Pravin Anand and Siddhant Chamola assess trends in India’s IP policy, especially in light of the National IPR Policy which hopes to create awareness in the populace about the importance of IPR.
In 2013, the U.S.A. had classified India on its priority watch list due to an allegedly weak IPR regime. This triggered a chain reaction which radicalized the Indian political climate. The next elected government initiated campaigns such as Digital India, Make In India, in addition to the National IPR policy, suggesting significant changes.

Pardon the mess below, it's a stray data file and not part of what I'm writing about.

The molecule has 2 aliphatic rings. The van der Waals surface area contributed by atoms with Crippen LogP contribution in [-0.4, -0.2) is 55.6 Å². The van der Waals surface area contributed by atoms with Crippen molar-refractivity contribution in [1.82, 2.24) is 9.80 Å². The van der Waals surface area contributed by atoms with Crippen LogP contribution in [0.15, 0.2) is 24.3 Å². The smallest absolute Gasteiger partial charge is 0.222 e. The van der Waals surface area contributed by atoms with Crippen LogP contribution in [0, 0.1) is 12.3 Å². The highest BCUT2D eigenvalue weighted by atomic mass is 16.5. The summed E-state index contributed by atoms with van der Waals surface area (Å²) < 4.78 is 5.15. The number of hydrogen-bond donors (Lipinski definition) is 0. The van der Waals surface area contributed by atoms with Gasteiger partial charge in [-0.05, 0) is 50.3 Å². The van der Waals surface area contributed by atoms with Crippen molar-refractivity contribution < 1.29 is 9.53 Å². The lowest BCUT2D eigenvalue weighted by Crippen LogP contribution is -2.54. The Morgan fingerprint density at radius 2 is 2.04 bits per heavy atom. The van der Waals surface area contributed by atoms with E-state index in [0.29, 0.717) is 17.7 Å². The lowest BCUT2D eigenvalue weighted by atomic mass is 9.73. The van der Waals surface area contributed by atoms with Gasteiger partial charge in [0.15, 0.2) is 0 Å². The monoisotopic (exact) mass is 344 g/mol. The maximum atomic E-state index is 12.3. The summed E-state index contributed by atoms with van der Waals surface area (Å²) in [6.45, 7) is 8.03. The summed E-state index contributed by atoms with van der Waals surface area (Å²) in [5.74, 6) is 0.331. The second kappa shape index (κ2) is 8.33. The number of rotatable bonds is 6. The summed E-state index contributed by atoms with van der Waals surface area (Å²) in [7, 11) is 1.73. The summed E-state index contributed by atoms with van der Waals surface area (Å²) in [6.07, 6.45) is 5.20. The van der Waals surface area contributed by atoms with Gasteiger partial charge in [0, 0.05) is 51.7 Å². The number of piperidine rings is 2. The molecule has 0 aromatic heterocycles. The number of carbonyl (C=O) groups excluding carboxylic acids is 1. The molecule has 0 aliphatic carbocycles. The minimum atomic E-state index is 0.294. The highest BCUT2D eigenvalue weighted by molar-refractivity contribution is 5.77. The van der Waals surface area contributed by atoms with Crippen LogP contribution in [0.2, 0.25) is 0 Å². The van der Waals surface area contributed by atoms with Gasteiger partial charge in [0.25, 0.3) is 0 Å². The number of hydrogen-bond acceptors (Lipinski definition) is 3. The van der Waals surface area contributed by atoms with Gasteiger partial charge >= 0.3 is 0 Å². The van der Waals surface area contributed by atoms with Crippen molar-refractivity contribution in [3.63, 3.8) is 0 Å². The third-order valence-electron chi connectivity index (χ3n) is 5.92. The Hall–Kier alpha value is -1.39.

The recent activism of the judiciary along with the increased vigor of the executive is bound to create an environment in which both innovator companies as well as domestic industries can thrive together through innovation and awareness. But, in the Decade of Innovation, are India’s recent initiatives in Intellectual Property construed as biased in favor of its domestic industry? This article attempts to answer.
This article was published in Asian Legal Business October 2015.